Frameless side windows without the B pillars, a still fresh looking exterior, keyless entry door handles which can break and your own personal seat belt butler, which can break as well. These are the things you can’t find in the first generation CLK which is reliability wise not a bad car at all and you can buy one for much less than 1 000 €/$ 1 117. Of course the price is good but the age and the not very good rust protection are the biggest enemies of this older model.
On the other side the second generation CLK doesn’t have big issues with the rust, it’s very affordable while it still looks great even today, and to top that it doesn’t have big issues with the reliability either – if you choose the right version of course.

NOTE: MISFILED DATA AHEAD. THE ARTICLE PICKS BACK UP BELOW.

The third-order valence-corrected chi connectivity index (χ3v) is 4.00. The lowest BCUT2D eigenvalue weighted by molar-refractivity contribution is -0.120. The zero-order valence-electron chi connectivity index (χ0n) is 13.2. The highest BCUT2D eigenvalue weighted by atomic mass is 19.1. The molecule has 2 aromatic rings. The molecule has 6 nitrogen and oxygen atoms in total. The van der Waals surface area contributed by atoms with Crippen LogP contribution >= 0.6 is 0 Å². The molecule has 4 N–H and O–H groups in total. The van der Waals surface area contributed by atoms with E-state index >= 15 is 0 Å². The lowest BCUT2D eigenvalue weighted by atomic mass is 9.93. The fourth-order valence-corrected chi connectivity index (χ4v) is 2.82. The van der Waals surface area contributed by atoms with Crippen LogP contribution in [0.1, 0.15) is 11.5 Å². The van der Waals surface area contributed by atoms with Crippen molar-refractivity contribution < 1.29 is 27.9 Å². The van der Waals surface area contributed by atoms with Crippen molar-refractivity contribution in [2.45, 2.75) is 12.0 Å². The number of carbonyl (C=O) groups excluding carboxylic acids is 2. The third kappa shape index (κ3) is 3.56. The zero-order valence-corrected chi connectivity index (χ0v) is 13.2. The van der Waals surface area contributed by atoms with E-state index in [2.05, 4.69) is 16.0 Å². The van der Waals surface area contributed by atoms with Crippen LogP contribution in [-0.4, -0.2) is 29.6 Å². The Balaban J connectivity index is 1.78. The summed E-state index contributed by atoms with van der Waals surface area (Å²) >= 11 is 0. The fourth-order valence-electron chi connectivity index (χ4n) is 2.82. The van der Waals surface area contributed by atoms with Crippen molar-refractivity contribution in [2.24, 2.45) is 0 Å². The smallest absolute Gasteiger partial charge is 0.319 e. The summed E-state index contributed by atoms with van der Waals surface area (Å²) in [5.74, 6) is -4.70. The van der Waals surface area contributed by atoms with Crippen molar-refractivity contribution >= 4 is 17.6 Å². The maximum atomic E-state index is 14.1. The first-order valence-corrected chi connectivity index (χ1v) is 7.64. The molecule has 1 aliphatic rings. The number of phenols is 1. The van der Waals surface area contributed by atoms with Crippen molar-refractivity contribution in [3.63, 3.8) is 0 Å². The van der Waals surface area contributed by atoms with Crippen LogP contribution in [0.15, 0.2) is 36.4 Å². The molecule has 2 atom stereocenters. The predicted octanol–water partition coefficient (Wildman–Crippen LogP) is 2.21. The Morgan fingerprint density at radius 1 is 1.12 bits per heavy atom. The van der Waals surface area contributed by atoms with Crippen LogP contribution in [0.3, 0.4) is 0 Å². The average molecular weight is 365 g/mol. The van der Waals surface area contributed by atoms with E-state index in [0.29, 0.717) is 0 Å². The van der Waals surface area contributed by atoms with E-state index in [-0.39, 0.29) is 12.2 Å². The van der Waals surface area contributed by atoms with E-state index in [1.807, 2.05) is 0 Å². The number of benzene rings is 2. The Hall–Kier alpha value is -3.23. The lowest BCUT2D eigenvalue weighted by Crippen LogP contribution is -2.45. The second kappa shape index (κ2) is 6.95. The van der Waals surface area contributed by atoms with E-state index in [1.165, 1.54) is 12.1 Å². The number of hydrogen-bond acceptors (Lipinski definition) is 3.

The build quality of the interior is good, all the materials are really durable so peeling plastic? Forget about that. + You can also find well equipped cars which have things like the adaptive cruise control, keyless entry, ventilated front seats or the already mentioned automatic seat belt extender which is standard by the way.
Interestingly, the rival of this Mercedes, the BMW 3 series E46 coupe was not available with any of these features and you can’t find ventilated seats in the next generation 3 series coupe neither.
But back to this Mercedes. The trunk space in the coupe version is pretty impressive for a 2 door coupe + you can fold the rear seats. The rear seat area is not completely useless either, although it has its limits of course. But overall the practicality of the coupe version is better than you would think.